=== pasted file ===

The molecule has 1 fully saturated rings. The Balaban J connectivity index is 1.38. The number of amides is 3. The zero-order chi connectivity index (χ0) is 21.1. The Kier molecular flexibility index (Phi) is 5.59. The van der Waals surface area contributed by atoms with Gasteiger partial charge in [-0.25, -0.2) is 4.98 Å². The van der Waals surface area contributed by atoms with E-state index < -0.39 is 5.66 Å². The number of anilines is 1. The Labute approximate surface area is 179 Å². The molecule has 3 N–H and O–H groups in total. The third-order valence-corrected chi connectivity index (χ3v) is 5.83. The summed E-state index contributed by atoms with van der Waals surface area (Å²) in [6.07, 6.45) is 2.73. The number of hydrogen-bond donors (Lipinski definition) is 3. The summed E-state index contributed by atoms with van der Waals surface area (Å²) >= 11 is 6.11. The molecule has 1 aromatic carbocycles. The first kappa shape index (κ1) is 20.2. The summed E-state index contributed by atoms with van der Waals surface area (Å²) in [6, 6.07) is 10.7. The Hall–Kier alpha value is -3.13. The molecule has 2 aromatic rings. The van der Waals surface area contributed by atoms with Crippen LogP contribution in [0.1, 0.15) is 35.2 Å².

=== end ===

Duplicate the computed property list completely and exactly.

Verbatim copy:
The molecule has 1 fully saturated rings. The Balaban J connectivity index is 1.38. The number of amides is 3. The zero-order chi connectivity index (χ0) is 21.1. The Kier molecular flexibility index (Phi) is 5.59. The van der Waals surface area contributed by atoms with Gasteiger partial charge in [-0.25, -0.2) is 4.98 Å². The van der Waals surface area contributed by atoms with E-state index < -0.39 is 5.66 Å². The number of anilines is 1. The Labute approximate surface area is 179 Å². The molecule has 3 N–H and O–H groups in total. The third-order valence-corrected chi connectivity index (χ3v) is 5.83. The summed E-state index contributed by atoms with van der Waals surface area (Å²) in [6.07, 6.45) is 2.73. The number of hydrogen-bond donors (Lipinski definition) is 3. The summed E-state index contributed by atoms with van der Waals surface area (Å²) >= 11 is 6.11. The molecule has 1 aromatic carbocycles. The first kappa shape index (κ1) is 20.2. The summed E-state index contributed by atoms with van der Waals surface area (Å²) in [6, 6.07) is 10.7. The Hall–Kier alpha value is -3.13. The molecule has 2 aromatic rings. The van der Waals surface area contributed by atoms with Crippen LogP contribution in [0.1, 0.15) is 35.2 Å².